Big-box retailers, IT firms that helped office workers connect from home, supermarkets and Amazon were among the winners as the U.S. endured the coronavirus pandemic for much of last year.

Hotels, restaurants and retailers were forced to cut millions of workers. Government support, charities and regulations saved many people from outright disaster.

A couple of small Twin Cities businesses from very different industries — G&B Environmental and Peace Coffee — survived with wit and speed, providing lessons for others.

"Approximately 35% of my business went away in March," said Glen Bergman, who in 1992 started G&B Environmental, a provider of HVAC filters, screens and other air- and water-filtration equipment and related services to businesses, including restaurants.

"Sales dropped from $150,000 in January to $50,000 in April," he said. "I was notified that we were an essential service. But I couldn't find personal protective equipment for our workers. I had restaurant and office customers closing. I felt helpless. I was scrambling."

Much of the restaurant and office trade disappeared last spring.

Bergman decided that existing clients, such as grocery stores, were going to need help sterilizing surfaces and would be going through filters on HVAC systems.

He invested in surface-cleaning equipment, including his first electrostatic-disinfecting machine, which he found in Europe through eBay for $7,000.

That was about four times the normal cost, amid an initial rush from governments and other customers.

"There were just none available," Bergman said.

"I eventually, over time, bought more than 50 electrostatic-disinfecting machines at about $1,700 apiece. Last year at this time, surface disinfectant wasn't part of my revenue. Now it is the No. 1 business I have. We're disinfecting about 1 million square a feet a week, from barber schools to grocery stores to manufacturers."

One of his customers is Metro Transit, for which it provides disinfection service and air filters for light-rail trains. Other customers include Lunds & Byerlys, General Mills, auto dealerships and manufacturers.

Bergman also invested in G&B people. Only one of 15 decided not to stay on the job last spring.

Bergman paid up to $50,000 in bonus money to compete with state and federal unemployment benefits that, for several months last year, included a federal payment of up to $600 a week.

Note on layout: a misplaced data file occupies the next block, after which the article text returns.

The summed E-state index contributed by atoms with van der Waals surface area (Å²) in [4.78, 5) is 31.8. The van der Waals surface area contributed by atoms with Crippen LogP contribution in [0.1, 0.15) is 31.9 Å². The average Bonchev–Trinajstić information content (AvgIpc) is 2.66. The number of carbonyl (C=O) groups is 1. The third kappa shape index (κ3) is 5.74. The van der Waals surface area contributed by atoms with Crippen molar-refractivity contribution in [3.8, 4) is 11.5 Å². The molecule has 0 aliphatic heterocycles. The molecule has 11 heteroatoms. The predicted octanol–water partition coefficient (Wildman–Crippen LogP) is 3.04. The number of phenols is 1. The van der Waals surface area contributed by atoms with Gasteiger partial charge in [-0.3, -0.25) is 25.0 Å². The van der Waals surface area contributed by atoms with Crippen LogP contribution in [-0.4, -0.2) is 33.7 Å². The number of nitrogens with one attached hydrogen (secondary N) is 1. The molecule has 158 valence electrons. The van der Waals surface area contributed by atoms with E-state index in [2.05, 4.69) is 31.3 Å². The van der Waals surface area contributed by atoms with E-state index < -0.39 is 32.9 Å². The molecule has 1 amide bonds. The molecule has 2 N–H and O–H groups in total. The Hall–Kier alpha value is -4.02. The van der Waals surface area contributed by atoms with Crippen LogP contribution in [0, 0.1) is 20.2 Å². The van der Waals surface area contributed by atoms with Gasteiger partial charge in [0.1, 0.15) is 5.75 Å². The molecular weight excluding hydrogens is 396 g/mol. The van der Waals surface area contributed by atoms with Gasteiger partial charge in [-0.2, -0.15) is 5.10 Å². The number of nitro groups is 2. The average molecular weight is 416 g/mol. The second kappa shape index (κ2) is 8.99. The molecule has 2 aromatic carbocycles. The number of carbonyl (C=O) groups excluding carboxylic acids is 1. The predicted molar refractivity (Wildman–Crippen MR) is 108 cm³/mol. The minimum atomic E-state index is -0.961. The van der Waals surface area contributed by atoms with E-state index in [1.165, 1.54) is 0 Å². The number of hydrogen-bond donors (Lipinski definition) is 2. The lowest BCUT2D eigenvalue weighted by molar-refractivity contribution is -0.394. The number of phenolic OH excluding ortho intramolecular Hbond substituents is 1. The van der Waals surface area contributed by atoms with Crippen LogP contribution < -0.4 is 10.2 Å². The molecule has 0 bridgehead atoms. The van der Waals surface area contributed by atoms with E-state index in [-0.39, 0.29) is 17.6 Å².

That made it more lucrative for some workers to stay home, including parents with at-home kids.

"Hell, yeah, it was worth it to keep people employed and customers safe," he said.

In the end, annual sales topped $2 million, more than in 2019. But the heavy investment in people and products erased profits, Bergman said.

"I've navigated this so far. About $300,000 of the business we lost early has come back," he said. "We're cleaning more offices. We're in pretty good shape for 2021."

Peace Coffee shuttered its three downtown coffee shops in March and decided not to reopen them later in the year.

But its larger wholesale and e-commerce businesses, which constituted about 85% of revenue, grew by double digits. They should again in 2021.

Peace Coffee, a $10 million revenue business, benefited from the eat-at-home trend and the same boom that benefited the likes of grocery stores and Target, which sells Peace Coffee.

"There's a little bit of guilt," Lee Wallace, the company's chief executive, said about the success. "We're fortunate. But did anybody ever imagine I need to make my business pandemic proof?"

Wholesale sales increased 17% in 2020, despite a huge decline in sales to restaurants, hotels and others in the hospitality industry.

"Peace Coffee tripled capacity to produce roasted coffee with a new Diedrich roaster we acquired in February for about $120,000," Wallace added.

"And [we] added 14,000 square feet to space at the Southside Greenway Building, to 22,000 square feet."

Peace Coffee expanded sales to Chicago, Denver and Milwaukee and Madison, Wis. It added a larger, 20-ounce bag of whole beans. The "public benefit" company also increased profit-sharing to small-grower farmers.

Peace Coffee cut 26 retail employees with the closing of the downtown shops. Its Minnehaha Avenue store was taken over by Wildflyer Coffee, a nonprofit that works with and employs homeless teenagers.

Several Peace Coffee retail workers were hired for expanded wholesale operations at an outfit that pays a minimum of $15 an hour and employs about 50.